Tuesday, June 21, 2011

Red Hook's gardens

Summer in the Northern Hemisphere. Enjoy this post while we pick up condoms in Prospect Park. Long story.

Van Brunt Street in Red Hook and an unintentional green wall cools the south face of building.  And a yellow cab in Red Hook? The end is nigh.

We walked to Red Hook. I needed to check on some nurseries in person, and the results were richer than anticipated. The Gowanus Nursery, above, had a wonderful selection of plants available. Truly unusual,well chosen and inspiring stuff (I'll do a post about them later - open only Friday through Sunday. Worth the trip). 

Further on, sidewalks and windows sprouted flowers. This mullein.

Wild onions, below, grew in the blue oil drums near the water at the Red Hook Park, beside Fairway's parking lot.

I wanted to see what was in bloom in the Lynden Miller-designed park (Pier 44 Waterfront Garden). I was not expecting too much - I have only seen the garden in late fall and late winter. We had last been here for a chilly February picnic.

I was wrong.

Yucca. If you want to see the finest yucca display in New York, see this park, now. I was really surprised. Beautiful against the yellow-leafed spiraea (probably S. thunbergii "Ogon") and the blue and grey nepeta.

Tall, luscious, voluptuous, creamy flowers...

And guess what? Yucca is edible. Flowers, pods, tuber.

Happy day.


  1. I had no idea yucca was edible.

    I grow a few here. Each spring I cut the old ragetty frost damaged leaves off the stem lower down with a bread knife. They look really architectural with the stems/trunk exposed and just new leaves at the top.

    Picking up condoms???

  2. I had never heard of this garden, looks beautiful, will check it out. Red Hook trip long overdue.

  3. I've been reading your blog for a short time and enjoy it so much! Have been fascinated that daylilies and yuccas are edible (among other things). I'm the one that stops on the side of the road and picks wild apples and raspberries but you've opened up even more possibilities. Postapocalyptic visions of me NOT starving have been flashing through my brain.

  4. Yucca is -- extremely hardy. Years ago, when I terraced part of the garden, one of the yucca plants was buried under about three feet of soil. Some little while later, spiky leaves started pushing up through surface. "I didn't plant daffodils here" I thought. And I hadn't -- it was the yucca.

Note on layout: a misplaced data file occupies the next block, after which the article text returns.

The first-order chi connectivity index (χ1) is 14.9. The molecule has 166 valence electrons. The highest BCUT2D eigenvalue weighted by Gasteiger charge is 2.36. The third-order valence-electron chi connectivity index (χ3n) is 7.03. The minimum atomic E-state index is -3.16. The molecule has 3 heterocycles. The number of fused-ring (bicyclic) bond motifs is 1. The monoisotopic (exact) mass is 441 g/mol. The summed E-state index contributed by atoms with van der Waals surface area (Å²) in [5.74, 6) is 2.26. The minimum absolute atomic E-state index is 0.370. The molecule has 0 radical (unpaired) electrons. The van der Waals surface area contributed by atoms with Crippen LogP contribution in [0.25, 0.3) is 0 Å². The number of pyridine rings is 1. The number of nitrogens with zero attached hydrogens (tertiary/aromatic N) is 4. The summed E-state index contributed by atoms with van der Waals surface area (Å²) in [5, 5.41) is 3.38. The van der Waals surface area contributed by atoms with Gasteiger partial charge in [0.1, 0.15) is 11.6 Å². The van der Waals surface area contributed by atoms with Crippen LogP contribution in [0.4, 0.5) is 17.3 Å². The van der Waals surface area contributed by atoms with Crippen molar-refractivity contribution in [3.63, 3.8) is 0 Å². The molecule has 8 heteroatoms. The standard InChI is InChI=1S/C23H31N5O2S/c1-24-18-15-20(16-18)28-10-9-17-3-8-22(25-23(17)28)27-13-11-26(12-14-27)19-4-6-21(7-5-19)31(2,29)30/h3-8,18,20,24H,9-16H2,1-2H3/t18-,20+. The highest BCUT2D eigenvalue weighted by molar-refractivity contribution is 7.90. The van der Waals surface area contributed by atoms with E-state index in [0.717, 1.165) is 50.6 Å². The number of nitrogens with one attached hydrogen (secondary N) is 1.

5. we have a yucca that i never really appreciated. i have tried to kill it by digging it out--next to impossible. the roots are way deep. but now i see my revenge--i shall eat it.
    we visited friends in red hook about 7-8 years ago and it was very different. i remember buying one of those steering wheel locks for my car to use there. they moved before it became totally "hipsterfied."

  6. You absolutely amaze me with your visions of city living. Having been born there in NYC and lived there for a time growing up, I never saw the beauty that you have so aptly photographed and described. Love it! Wish I lived closer - I'd come visit! We could have yucca pancakes...

  7. I'm going to taste mine this afternoon.

  8. Rob - a new plant for me to appreciate. They were so common growing up that I paid them not enough attention. Yes, condoms, you haven't followed the saga? :-)

    F Word - thank you!

    Lambert - it is worth an evening trip for sunset...good view over Harbor.

    Floridagirl - That's funny. 'Into the Wild' will not happen to us...

    melanie - I know, only recently a client asked me about yucca for a terrace and I was forced to dive into books.

    betsy - let me know how your yucca seeds (inside pods) taste. They can be cooked as a vegetable.

    Thank you so much, Lola - it's what I try to show. So it is very gratifying to know that it sometimes comes across well.

    Brian - tell us how they tasted, please!


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